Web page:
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Science rules

Math-science camp encourages leaders of tomorrow

Published: Wednesday, June 26, 2013

Updated: Wednesday, June 26, 2013 23:06


Bernard Harris, the first African-American to walk in space, along with camp participants, test strength of space suit swatches made to withstand small meteor hits at the ExxonMobil Bernard Harris Summer Science Camp.


The Bernard Harris Summer Science Camp is able to track students’ progress and welcome them back as camp counselors beyond their middle school years.


(Below) Bernard Harris, the first African-American to walk in space, speaks with middle school campers during Tuesday’s activities.

This week, 50 middle school students from around the Brazos Valley took over the Texas A&M campus with their excitement, their smarts and their willingness to learn.

A two week, all-expense paid program, the ExxonMobil BernardHarris Summer Science Camp, has allowed many students the opportunity of a lifetime. Not only do they each get to stay in a dorm like a real college student, they are able to interact with professors, college-aged counselors and even Dr. Bernard Harris himself, known best for being the first African American to walk in space.

When Harris spoke to the students on Tuesday, he acknowledged that loving math and science is not always the most popular thing.

“Sometimes we get teased for being into math and science,” Harris said. “But you know what, I am a geek and proud of it. Geeks run the world. You tell those people that make fun of you that one day they will be working for you.”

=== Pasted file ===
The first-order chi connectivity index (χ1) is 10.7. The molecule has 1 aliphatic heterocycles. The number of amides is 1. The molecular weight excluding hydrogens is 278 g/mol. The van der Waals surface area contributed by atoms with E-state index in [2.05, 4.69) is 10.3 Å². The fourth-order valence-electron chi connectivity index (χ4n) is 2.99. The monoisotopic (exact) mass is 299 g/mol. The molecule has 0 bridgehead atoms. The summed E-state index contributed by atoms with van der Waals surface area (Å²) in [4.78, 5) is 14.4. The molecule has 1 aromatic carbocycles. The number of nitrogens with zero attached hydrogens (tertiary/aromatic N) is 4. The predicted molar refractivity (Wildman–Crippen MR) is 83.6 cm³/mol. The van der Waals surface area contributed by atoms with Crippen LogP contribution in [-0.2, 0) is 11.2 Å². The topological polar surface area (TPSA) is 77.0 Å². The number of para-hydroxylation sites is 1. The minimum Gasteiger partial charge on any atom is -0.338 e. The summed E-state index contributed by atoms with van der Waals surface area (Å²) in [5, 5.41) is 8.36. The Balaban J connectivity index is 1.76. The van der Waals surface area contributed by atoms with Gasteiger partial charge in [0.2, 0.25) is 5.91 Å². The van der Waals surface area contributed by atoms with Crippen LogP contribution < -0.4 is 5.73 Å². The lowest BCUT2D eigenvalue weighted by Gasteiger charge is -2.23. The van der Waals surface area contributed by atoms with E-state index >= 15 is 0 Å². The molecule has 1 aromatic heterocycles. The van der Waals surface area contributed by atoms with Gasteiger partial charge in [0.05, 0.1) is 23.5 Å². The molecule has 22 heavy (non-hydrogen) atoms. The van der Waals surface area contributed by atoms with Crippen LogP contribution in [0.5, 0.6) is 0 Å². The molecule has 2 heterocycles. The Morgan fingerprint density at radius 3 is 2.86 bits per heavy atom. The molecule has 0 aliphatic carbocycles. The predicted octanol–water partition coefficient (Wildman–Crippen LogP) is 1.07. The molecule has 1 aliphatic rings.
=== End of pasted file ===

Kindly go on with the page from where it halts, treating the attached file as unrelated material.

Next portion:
Harris knew from a young age after watching the moon landing in 1969 that he wanted to become an astronaut. After receiving his Bachelor of Science in Biology from the University of Houston, a Master of Medical Science from the University of Texas Medical Branch at Galveston, a Master of Business Administration from the University of Houston Clear Lake and a Doctorate of Medicine from the Texas Tech University School of Medicine, Harris was finally able to fulfill his dream of going into space in 1990.

Now a veteran astronaut for more than twenty years, he has logged more than 438 hours and traveled more than 7.2 million miles in space.

Harris asked the students what they wanted to be when they grew up. The answers ranged from veterinarian, to actress, to inventor.

“You can be or do anything you want to,” Harris said. “We want to inspire you to dream. A dream is really just a goal for your future.”

Harris said he wants his camp to be a safe place for students to express their intelligence.

“I think this camp is about putting these kids in an environment where it is okay to be smart,” he said. “It is so important to keep them encouraged, especially girls and minorities because we need more in the STEM fields.”

The 50 students were selected based on their “B” or better grade average, their test scores, an essay and letters of recommendation from their math and science teachers.

The ExxonMobil Bernard Harris Summer Science Camp is a nationwide camp that boasts 20 different locations, allowing students to work in a hands-on environment, cooperating in team-based activities to better learn the science behind the newest technologies, understand environmental issues and engage with math in daily life.